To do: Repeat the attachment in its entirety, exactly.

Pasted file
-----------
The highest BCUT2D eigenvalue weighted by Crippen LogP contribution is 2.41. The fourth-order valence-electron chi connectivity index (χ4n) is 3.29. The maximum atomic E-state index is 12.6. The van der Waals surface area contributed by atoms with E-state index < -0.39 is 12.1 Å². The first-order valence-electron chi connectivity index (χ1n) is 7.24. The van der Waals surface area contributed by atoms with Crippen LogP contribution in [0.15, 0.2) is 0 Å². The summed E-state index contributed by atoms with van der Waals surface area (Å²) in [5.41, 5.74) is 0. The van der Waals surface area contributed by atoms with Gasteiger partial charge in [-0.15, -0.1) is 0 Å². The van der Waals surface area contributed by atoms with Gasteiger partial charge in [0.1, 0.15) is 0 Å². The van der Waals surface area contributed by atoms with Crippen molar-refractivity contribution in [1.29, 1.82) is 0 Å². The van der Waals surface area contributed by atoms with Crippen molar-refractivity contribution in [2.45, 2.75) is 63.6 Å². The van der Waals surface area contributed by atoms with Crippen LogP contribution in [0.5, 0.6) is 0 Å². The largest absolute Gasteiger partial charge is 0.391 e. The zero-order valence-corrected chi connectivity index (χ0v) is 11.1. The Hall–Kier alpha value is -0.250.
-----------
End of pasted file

The highest BCUT2D eigenvalue weighted by Crippen LogP contribution is 2.41. The fourth-order valence-electron chi connectivity index (χ4n) is 3.29. The maximum atomic E-state index is 12.6. The van der Waals surface area contributed by atoms with E-state index < -0.39 is 12.1 Å². The first-order valence-electron chi connectivity index (χ1n) is 7.24. The van der Waals surface area contributed by atoms with Crippen LogP contribution in [0.15, 0.2) is 0 Å². The summed E-state index contributed by atoms with van der Waals surface area (Å²) in [5.41, 5.74) is 0. The van der Waals surface area contributed by atoms with Gasteiger partial charge in [-0.15, -0.1) is 0 Å². The van der Waals surface area contributed by atoms with Gasteiger partial charge in [0.1, 0.15) is 0 Å². The van der Waals surface area contributed by atoms with Crippen molar-refractivity contribution in [1.29, 1.82) is 0 Å². The van der Waals surface area contributed by atoms with Crippen molar-refractivity contribution in [2.45, 2.75) is 63.6 Å². The van der Waals surface area contributed by atoms with Crippen LogP contribution in [0.5, 0.6) is 0 Å². The largest absolute Gasteiger partial charge is 0.391 e. The zero-order valence-corrected chi connectivity index (χ0v) is 11.1. The Hall–Kier alpha value is -0.250.